• Hardcover $80.00 £66.95
  • The Letters of George Santayana, Book Seven, 1941–1947, Volume 5

    The Letters of George Santayana, Book Seven, 1941–1947, Volume 5

    The Works of George Santayana, Volume V

    George Santayana, William G. Holzberger, Herman J. Saatkamp, Jr., and Marianne S. Wokeck

    The seventh and penultimate book of the letters of American philosopher George Santayana, covering the years 1941 to 1947 and including letters to such correspondents as Daniel Cory, John Hall Wheelock, Robert Lowell, and others.

    This penultimate volume of Santayana's letters chronicles Santayana's life during a difficult time—the war years and the immediate postwar period. The advent of World War II left Santayana isolated in Rome, and the difficulties of wartime travel across borders forced him to abandon plans to move to more agreeable locations in Switzerland or Spain. During these years, Santayana lived in a single room in a nursing home run by the "Blue Sisters" of the Little Company of Mary in Rome, where, during the winter months, he did much of his writing in bed (wearing well-mended gloves) in order to stay warm. And yet, despite wartime deprivations, illness, and old age (he was 77 in 1941), Santayana was remarkably productive, completing both his autobiography Persons and Places and The Idea of Christ in the Gospels: or God in Man, and all but completing Dominations and Powers. He confided to one correspondent that he had "never been more at peace or more happy." The eight books of The Letters of George Santayana bring together over 3,000 letters, many of which have been discovered in the fifty years since Santayana's death. Letters in Book Seven are written to such correspondents as his friend and protégée Daniel Cory, his financial manager and heir George Sturgis, and the American poet Robert Lowell. The correspondence with Lowell—which began when the younger writer sent Santayana a copy of his Pulitzer Prize-winning Lord Weary's Castle—signals an important new friendship, which became a source of affection and intellectual engagement in Santayana's final years.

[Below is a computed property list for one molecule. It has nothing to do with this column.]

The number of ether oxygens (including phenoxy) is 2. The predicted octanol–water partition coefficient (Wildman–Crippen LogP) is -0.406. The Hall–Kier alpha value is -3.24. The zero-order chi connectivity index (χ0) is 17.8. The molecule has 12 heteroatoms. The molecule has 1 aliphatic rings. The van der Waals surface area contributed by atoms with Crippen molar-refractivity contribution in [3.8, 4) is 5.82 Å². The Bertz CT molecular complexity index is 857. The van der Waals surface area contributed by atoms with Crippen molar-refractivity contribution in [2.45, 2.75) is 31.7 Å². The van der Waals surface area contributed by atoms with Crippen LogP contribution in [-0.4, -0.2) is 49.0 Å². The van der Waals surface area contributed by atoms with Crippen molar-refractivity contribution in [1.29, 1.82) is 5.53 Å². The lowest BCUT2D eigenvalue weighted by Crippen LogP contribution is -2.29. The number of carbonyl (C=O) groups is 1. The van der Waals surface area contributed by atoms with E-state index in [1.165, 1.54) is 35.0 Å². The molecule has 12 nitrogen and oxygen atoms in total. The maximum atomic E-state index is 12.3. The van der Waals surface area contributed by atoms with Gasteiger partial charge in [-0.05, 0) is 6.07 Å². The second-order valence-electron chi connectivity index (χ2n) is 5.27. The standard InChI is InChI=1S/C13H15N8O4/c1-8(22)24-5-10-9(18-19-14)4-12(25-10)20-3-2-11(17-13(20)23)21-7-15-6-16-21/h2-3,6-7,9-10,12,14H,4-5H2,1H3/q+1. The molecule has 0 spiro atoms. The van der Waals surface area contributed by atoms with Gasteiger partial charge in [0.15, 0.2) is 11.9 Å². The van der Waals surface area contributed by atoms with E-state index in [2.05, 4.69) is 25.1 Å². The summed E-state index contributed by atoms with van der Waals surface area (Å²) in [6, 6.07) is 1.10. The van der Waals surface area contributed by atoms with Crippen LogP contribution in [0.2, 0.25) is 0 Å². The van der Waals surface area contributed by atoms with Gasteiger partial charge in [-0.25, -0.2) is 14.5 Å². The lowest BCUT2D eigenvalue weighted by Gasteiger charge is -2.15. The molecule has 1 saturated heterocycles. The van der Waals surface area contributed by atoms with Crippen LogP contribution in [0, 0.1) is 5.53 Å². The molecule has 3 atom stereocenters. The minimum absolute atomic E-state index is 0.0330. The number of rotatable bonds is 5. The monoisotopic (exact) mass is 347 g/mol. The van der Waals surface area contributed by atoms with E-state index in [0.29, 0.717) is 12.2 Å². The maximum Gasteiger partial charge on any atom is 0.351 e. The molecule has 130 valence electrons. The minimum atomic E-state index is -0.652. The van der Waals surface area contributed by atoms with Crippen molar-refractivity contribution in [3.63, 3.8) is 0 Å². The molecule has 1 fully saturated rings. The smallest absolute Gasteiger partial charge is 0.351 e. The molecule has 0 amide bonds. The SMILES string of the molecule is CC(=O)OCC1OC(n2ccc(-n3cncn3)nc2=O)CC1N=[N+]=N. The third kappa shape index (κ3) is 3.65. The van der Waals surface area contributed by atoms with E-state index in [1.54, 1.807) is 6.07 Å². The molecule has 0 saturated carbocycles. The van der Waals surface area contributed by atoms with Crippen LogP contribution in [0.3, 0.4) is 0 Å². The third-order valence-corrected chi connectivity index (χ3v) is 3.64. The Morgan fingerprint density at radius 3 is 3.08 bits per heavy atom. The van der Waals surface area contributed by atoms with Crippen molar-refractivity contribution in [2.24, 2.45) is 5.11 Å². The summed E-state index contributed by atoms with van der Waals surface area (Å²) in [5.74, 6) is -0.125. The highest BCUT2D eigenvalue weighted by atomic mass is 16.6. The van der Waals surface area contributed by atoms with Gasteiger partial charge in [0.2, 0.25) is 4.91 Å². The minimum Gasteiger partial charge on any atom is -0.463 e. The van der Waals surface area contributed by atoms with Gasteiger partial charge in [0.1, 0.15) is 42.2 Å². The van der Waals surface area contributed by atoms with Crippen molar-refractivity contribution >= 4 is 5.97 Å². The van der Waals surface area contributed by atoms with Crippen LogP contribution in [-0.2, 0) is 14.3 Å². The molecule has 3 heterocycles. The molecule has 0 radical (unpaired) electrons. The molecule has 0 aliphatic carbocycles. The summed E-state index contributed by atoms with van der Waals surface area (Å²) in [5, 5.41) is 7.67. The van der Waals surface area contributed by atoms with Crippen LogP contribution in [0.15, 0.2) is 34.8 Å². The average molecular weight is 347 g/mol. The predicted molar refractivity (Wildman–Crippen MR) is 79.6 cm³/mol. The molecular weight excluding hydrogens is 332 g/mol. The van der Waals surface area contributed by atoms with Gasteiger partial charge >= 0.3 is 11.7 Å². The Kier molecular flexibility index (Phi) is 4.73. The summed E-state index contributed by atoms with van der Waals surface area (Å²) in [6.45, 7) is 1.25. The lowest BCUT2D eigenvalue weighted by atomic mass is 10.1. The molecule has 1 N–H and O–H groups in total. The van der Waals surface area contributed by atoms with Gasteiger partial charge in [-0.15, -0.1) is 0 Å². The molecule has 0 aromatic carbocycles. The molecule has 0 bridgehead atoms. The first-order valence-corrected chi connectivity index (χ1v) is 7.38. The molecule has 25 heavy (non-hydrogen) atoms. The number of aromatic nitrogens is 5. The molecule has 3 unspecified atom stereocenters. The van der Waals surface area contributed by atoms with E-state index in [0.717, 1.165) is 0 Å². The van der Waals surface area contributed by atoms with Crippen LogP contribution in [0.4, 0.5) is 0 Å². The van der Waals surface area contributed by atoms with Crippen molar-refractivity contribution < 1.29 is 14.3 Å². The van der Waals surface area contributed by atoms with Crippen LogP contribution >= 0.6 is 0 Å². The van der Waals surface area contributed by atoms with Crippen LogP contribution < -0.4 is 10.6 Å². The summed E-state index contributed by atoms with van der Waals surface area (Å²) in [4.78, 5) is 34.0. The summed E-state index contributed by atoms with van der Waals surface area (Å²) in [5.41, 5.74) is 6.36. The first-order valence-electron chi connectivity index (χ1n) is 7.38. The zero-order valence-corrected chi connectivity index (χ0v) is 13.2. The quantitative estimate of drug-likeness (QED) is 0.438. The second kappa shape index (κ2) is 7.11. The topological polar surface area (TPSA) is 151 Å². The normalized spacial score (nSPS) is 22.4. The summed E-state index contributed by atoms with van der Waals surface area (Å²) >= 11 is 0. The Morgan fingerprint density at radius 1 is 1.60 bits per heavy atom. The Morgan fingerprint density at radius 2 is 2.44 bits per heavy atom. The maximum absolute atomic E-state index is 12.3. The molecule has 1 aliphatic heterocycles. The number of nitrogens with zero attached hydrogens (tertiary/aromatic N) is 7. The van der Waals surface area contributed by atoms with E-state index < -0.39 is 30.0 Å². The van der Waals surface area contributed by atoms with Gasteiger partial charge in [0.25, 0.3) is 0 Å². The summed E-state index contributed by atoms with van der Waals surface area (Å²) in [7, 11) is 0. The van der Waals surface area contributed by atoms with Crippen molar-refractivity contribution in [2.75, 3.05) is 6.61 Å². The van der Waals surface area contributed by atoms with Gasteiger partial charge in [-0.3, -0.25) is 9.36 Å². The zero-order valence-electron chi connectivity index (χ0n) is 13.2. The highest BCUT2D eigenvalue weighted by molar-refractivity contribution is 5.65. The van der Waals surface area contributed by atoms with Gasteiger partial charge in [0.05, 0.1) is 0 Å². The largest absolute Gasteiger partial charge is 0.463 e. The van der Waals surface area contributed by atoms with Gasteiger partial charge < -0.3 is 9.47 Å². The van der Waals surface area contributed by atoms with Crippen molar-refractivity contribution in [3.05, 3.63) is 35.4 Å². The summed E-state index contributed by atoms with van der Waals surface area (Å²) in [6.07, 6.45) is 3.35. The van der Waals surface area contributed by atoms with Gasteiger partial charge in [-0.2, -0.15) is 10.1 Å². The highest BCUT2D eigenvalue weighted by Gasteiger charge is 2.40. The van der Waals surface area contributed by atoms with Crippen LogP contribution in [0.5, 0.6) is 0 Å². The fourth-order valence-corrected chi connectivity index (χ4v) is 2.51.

• Hardcover $75.00 £58.00
  • The Letters of George Santayana, Book Six, 1937–1940, Volume 5

    The Letters of George Santayana, Book Six, 1937–1940, Volume 5

    The Works of George Santayana, Volume V

    George Santayana, William G. Holzberger, Herman J. Saatkamp, Jr., and Marianne S. Wokeck

    The sixth book of the letters of American philosopher George Santayana, covering the years 1937 to 1940.

    The eight books of The Letters of George Santayana bring together over 3,000 letters, many of which have been discovered in the fifty years since Santayana's death. This sixth book covers four years of Santayana's life in Rome, his permanent residence since the late 1920s. During these years, Santayana, in his seventies, saw the publication of the remaining nine volumes of the Triton Edition of his work as well as the last two books of his Realms of Being: The Realm of Truth and The Realm of Spirit. In 1938 the first book-length biography of Santayana was published, and in 1940 The Philosophy of George Santayana—a collection of critical essays that included Santayana's rejoinder, "Apologia pro Mente Sua"—was published as volume two of Northwestern University Press's Library of Living Philosophers. In 1939, when war broke out in Europe and Swiss authorities denied him a long-term visa, Santayana decided to stay in Italy, where he was to remain for the rest of his life. The letters in this book are written to such correspondents as Van Meter Ames, Curt John Ducasse, Max Forrester Eastman, Max Fisch, Sidney Hook, Horace Meyer Kallen, Christopher Janus, Milton Munitz, William Lyon Phelps, and Ezra Pound, and include discussions of the work of Henri Bergson, T. S. Eliot, William Faulkner, and Ezra Pound, among others.

    • Hardcover $19.75 £14.99